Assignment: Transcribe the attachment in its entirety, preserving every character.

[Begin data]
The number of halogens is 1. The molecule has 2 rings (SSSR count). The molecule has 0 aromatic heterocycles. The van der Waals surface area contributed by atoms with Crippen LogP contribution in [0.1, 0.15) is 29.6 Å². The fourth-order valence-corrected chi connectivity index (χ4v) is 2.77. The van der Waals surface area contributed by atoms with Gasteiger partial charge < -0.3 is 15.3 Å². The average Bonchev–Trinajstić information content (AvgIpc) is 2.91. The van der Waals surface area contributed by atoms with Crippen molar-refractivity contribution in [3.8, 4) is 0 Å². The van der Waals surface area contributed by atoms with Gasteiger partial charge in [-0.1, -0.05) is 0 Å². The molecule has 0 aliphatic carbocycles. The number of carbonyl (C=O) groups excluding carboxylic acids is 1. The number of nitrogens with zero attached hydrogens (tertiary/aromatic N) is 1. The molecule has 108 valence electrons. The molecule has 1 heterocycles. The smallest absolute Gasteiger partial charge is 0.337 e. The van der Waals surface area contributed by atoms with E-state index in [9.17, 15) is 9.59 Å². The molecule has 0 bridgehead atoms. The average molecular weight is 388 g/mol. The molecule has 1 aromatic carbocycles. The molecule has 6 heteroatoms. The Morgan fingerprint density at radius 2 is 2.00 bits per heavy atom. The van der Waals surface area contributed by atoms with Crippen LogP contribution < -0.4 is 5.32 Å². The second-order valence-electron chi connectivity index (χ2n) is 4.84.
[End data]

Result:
The number of halogens is 1. The molecule has 2 rings (SSSR count). The molecule has 0 aromatic heterocycles. The van der Waals surface area contributed by atoms with Crippen LogP contribution in [0.1, 0.15) is 29.6 Å². The fourth-order valence-corrected chi connectivity index (χ4v) is 2.77. The van der Waals surface area contributed by atoms with Gasteiger partial charge < -0.3 is 15.3 Å². The average Bonchev–Trinajstić information content (AvgIpc) is 2.91. The van der Waals surface area contributed by atoms with Crippen molar-refractivity contribution in [3.8, 4) is 0 Å². The van der Waals surface area contributed by atoms with Gasteiger partial charge in [-0.1, -0.05) is 0 Å². The molecule has 0 aliphatic carbocycles. The number of carbonyl (C=O) groups excluding carboxylic acids is 1. The number of nitrogens with zero attached hydrogens (tertiary/aromatic N) is 1. The molecule has 108 valence electrons. The molecule has 1 heterocycles. The smallest absolute Gasteiger partial charge is 0.337 e. The van der Waals surface area contributed by atoms with E-state index in [9.17, 15) is 9.59 Å². The molecule has 0 bridgehead atoms. The average molecular weight is 388 g/mol. The molecule has 1 aromatic carbocycles. The molecule has 6 heteroatoms. The Morgan fingerprint density at radius 2 is 2.00 bits per heavy atom. The van der Waals surface area contributed by atoms with Crippen LogP contribution < -0.4 is 5.32 Å². The second-order valence-electron chi connectivity index (χ2n) is 4.84.